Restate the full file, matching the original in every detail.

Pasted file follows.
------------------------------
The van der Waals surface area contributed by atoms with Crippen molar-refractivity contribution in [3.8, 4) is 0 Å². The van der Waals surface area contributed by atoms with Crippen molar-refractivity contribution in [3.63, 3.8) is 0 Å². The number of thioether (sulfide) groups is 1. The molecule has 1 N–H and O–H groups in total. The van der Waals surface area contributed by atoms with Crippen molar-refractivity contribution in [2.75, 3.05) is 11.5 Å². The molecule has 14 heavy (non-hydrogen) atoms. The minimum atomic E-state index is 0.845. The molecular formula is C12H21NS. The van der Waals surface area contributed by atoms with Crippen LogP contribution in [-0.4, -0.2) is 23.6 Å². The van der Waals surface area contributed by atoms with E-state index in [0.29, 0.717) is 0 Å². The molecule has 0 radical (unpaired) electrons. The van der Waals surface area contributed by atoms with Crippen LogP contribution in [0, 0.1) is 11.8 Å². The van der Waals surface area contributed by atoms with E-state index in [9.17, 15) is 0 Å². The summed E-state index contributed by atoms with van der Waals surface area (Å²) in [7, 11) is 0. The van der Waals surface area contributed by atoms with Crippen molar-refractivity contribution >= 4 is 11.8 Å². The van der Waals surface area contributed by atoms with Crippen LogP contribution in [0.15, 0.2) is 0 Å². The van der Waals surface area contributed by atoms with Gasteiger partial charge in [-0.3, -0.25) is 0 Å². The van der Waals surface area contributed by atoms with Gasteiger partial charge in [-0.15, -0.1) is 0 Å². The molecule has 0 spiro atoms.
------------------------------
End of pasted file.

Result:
The van der Waals surface area contributed by atoms with Crippen molar-refractivity contribution in [3.8, 4) is 0 Å². The van der Waals surface area contributed by atoms with Crippen molar-refractivity contribution in [3.63, 3.8) is 0 Å². The number of thioether (sulfide) groups is 1. The molecule has 1 N–H and O–H groups in total. The van der Waals surface area contributed by atoms with Crippen molar-refractivity contribution in [2.75, 3.05) is 11.5 Å². The molecule has 14 heavy (non-hydrogen) atoms. The minimum atomic E-state index is 0.845. The molecular formula is C12H21NS. The van der Waals surface area contributed by atoms with Crippen LogP contribution in [-0.4, -0.2) is 23.6 Å². The van der Waals surface area contributed by atoms with E-state index in [0.29, 0.717) is 0 Å². The molecule has 0 radical (unpaired) electrons. The van der Waals surface area contributed by atoms with Crippen LogP contribution in [0, 0.1) is 11.8 Å². The van der Waals surface area contributed by atoms with E-state index in [9.17, 15) is 0 Å². The summed E-state index contributed by atoms with van der Waals surface area (Å²) in [7, 11) is 0. The van der Waals surface area contributed by atoms with Crippen molar-refractivity contribution >= 4 is 11.8 Å². The van der Waals surface area contributed by atoms with Crippen LogP contribution in [0.15, 0.2) is 0 Å². The van der Waals surface area contributed by atoms with Gasteiger partial charge in [-0.3, -0.25) is 0 Å². The van der Waals surface area contributed by atoms with Gasteiger partial charge in [-0.15, -0.1) is 0 Å². The molecule has 0 spiro atoms.